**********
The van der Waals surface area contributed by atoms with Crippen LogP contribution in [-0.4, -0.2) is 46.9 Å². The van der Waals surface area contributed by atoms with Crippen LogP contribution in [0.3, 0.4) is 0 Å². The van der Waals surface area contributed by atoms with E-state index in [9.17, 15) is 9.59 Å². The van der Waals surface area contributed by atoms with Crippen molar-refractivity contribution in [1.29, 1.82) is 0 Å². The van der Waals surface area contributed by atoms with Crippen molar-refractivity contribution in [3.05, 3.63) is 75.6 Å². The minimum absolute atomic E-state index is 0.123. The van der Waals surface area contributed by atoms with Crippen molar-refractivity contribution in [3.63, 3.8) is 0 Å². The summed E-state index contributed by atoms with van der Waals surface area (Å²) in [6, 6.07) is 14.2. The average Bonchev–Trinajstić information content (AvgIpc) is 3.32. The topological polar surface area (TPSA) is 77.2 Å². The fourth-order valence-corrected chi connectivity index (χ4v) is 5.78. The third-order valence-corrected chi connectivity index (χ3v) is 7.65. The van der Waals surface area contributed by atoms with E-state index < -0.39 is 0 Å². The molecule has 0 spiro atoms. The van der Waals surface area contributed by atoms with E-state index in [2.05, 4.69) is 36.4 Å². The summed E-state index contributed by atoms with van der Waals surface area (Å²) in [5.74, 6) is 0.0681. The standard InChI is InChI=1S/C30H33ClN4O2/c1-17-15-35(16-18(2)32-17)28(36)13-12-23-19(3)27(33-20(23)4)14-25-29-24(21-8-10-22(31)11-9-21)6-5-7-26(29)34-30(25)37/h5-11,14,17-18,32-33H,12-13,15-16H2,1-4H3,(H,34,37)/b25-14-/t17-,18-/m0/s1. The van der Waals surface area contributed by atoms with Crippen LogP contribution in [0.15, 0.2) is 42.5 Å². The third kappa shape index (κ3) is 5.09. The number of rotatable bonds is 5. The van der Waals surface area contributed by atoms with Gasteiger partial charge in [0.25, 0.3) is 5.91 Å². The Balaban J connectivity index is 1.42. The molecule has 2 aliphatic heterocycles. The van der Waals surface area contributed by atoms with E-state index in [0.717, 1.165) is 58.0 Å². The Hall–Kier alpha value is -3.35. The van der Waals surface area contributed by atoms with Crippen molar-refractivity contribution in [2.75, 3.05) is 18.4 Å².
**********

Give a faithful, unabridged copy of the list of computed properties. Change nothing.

The van der Waals surface area contributed by atoms with Crippen LogP contribution in [-0.4, -0.2) is 46.9 Å². The van der Waals surface area contributed by atoms with Crippen LogP contribution in [0.3, 0.4) is 0 Å². The van der Waals surface area contributed by atoms with E-state index in [9.17, 15) is 9.59 Å². The van der Waals surface area contributed by atoms with Crippen molar-refractivity contribution in [1.29, 1.82) is 0 Å². The van der Waals surface area contributed by atoms with Crippen molar-refractivity contribution in [3.05, 3.63) is 75.6 Å². The minimum absolute atomic E-state index is 0.123. The van der Waals surface area contributed by atoms with Crippen molar-refractivity contribution in [3.63, 3.8) is 0 Å². The summed E-state index contributed by atoms with van der Waals surface area (Å²) in [6, 6.07) is 14.2. The average Bonchev–Trinajstić information content (AvgIpc) is 3.32. The topological polar surface area (TPSA) is 77.2 Å². The fourth-order valence-corrected chi connectivity index (χ4v) is 5.78. The third-order valence-corrected chi connectivity index (χ3v) is 7.65. The van der Waals surface area contributed by atoms with E-state index < -0.39 is 0 Å². The molecule has 0 spiro atoms. The van der Waals surface area contributed by atoms with E-state index in [2.05, 4.69) is 36.4 Å². The summed E-state index contributed by atoms with van der Waals surface area (Å²) in [5.74, 6) is 0.0681. The standard InChI is InChI=1S/C30H33ClN4O2/c1-17-15-35(16-18(2)32-17)28(36)13-12-23-19(3)27(33-20(23)4)14-25-29-24(21-8-10-22(31)11-9-21)6-5-7-26(29)34-30(25)37/h5-11,14,17-18,32-33H,12-13,15-16H2,1-4H3,(H,34,37)/b25-14-/t17-,18-/m0/s1. The van der Waals surface area contributed by atoms with Crippen LogP contribution in [0.15, 0.2) is 42.5 Å². The third kappa shape index (κ3) is 5.09. The number of rotatable bonds is 5. The van der Waals surface area contributed by atoms with Gasteiger partial charge in [0.25, 0.3) is 5.91 Å². The Balaban J connectivity index is 1.42. The molecule has 2 aliphatic heterocycles. The van der Waals surface area contributed by atoms with E-state index in [0.717, 1.165) is 58.0 Å². The Hall–Kier alpha value is -3.35. The van der Waals surface area contributed by atoms with Crippen molar-refractivity contribution in [2.75, 3.05) is 18.4 Å².